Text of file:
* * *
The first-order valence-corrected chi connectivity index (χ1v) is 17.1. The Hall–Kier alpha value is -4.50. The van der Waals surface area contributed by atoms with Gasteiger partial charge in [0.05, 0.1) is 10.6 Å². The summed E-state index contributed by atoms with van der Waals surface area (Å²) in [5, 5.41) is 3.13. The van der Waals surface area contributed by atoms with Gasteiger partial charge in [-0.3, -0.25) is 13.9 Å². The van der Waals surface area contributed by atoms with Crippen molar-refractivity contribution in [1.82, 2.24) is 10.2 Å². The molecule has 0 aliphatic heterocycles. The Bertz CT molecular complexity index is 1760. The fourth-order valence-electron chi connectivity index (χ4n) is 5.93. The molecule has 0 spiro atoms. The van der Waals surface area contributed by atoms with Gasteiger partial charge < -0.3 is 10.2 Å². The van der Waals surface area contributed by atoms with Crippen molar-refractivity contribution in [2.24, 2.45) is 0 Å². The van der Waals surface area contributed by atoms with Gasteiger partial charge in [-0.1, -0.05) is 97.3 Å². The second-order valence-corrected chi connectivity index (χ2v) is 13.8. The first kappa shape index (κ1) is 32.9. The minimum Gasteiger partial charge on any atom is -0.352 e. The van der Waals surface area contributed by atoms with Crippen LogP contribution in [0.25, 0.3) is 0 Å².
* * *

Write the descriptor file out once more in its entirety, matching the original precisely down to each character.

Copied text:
The first-order valence-corrected chi connectivity index (χ1v) is 17.1. The Hall–Kier alpha value is -4.50. The van der Waals surface area contributed by atoms with Gasteiger partial charge in [0.05, 0.1) is 10.6 Å². The summed E-state index contributed by atoms with van der Waals surface area (Å²) in [5, 5.41) is 3.13. The van der Waals surface area contributed by atoms with Gasteiger partial charge in [-0.3, -0.25) is 13.9 Å². The van der Waals surface area contributed by atoms with Crippen molar-refractivity contribution in [1.82, 2.24) is 10.2 Å². The molecule has 0 aliphatic heterocycles. The Bertz CT molecular complexity index is 1760. The fourth-order valence-electron chi connectivity index (χ4n) is 5.93. The molecule has 0 spiro atoms. The van der Waals surface area contributed by atoms with Gasteiger partial charge < -0.3 is 10.2 Å². The van der Waals surface area contributed by atoms with Crippen molar-refractivity contribution in [2.24, 2.45) is 0 Å². The van der Waals surface area contributed by atoms with Gasteiger partial charge in [-0.1, -0.05) is 97.3 Å². The second-order valence-corrected chi connectivity index (χ2v) is 13.8. The first kappa shape index (κ1) is 32.9. The minimum Gasteiger partial charge on any atom is -0.352 e. The van der Waals surface area contributed by atoms with Crippen LogP contribution in [0.25, 0.3) is 0 Å².